Official Guide Explanation:
Problem Solving #152




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Solution and Metadata

Question: 152
Page: 82
Difficulty: 6 (Moderately Difficult)
Category 1: Algebra > Linear Equations-Two Unk >
Category 2: Algebra > Absolute Value >

Explanation: First, consider the number and range of possibilities for the second equation. The absolute value of y must be less than or equal to 12, so if we're looking only for pairs of values including two integers, we should start by considering every integer for y between -12 and 12, inclusive.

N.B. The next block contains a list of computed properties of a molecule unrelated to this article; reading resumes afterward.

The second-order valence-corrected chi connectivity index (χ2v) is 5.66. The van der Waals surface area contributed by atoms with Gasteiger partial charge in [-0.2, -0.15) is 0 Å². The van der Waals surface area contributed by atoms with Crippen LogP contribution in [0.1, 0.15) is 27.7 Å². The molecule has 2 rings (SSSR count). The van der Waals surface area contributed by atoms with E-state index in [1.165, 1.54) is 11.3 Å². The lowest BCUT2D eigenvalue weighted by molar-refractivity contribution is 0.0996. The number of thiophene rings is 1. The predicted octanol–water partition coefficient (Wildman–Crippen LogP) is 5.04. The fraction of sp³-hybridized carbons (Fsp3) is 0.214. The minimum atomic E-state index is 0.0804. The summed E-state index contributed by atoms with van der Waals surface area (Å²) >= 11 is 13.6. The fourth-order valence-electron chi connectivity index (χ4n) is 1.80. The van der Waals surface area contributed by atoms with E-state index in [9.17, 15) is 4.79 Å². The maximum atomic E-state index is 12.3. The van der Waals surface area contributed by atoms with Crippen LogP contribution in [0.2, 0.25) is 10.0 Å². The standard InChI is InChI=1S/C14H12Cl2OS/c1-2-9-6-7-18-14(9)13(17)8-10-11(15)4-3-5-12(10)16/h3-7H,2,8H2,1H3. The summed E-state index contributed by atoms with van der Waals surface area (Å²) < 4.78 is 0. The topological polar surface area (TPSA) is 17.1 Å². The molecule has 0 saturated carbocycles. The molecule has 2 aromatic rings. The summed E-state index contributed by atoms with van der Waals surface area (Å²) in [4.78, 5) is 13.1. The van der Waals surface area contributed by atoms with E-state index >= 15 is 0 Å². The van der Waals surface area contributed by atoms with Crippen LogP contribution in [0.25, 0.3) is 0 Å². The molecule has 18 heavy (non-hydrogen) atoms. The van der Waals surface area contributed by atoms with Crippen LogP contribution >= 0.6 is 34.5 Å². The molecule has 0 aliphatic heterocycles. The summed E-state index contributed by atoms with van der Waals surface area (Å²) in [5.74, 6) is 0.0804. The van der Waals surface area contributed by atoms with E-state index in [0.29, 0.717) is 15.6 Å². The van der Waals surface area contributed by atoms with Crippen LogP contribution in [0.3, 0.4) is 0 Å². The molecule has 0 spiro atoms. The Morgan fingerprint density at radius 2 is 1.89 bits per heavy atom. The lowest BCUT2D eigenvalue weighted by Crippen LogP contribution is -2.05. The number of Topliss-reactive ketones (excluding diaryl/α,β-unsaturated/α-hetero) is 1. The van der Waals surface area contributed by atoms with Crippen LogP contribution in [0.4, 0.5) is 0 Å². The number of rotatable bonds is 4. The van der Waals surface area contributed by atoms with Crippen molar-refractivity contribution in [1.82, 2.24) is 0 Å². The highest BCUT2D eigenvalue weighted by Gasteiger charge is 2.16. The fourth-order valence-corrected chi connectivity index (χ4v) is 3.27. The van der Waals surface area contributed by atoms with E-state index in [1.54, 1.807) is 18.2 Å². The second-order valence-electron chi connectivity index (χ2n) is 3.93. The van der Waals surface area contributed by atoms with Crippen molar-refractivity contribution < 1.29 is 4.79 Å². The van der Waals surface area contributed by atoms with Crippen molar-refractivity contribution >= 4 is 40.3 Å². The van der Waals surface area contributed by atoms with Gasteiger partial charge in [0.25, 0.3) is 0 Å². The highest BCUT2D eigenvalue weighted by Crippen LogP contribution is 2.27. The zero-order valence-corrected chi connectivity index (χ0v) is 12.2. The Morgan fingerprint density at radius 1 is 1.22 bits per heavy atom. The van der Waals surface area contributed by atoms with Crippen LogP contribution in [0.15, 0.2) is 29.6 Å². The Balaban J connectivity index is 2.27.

Try a few of the possible values to see what might work. If y = 12, then:

2x + 12 = 12

2x = 0

x = 0

That's acceptable.

If y = 11:

2x + 11 = 12

2x = 1

x = (1/2)

Not acceptable. The same applies for negatives. If y= - 12, 2x = 24, and x is an integer. But if y= - 11, 2x = 23, and x is not an integer.

The rule, then, is that all even values for y result in an integer value for x. Thus, we need to know how many even values are acceptable for y. Between -12 and 12, we have:

-12, -10, -8, -6, -4, -2, 0, 2, 4, 6, 8, 10, and 12

Don't forget zero, and you have 13 values, choice (D).

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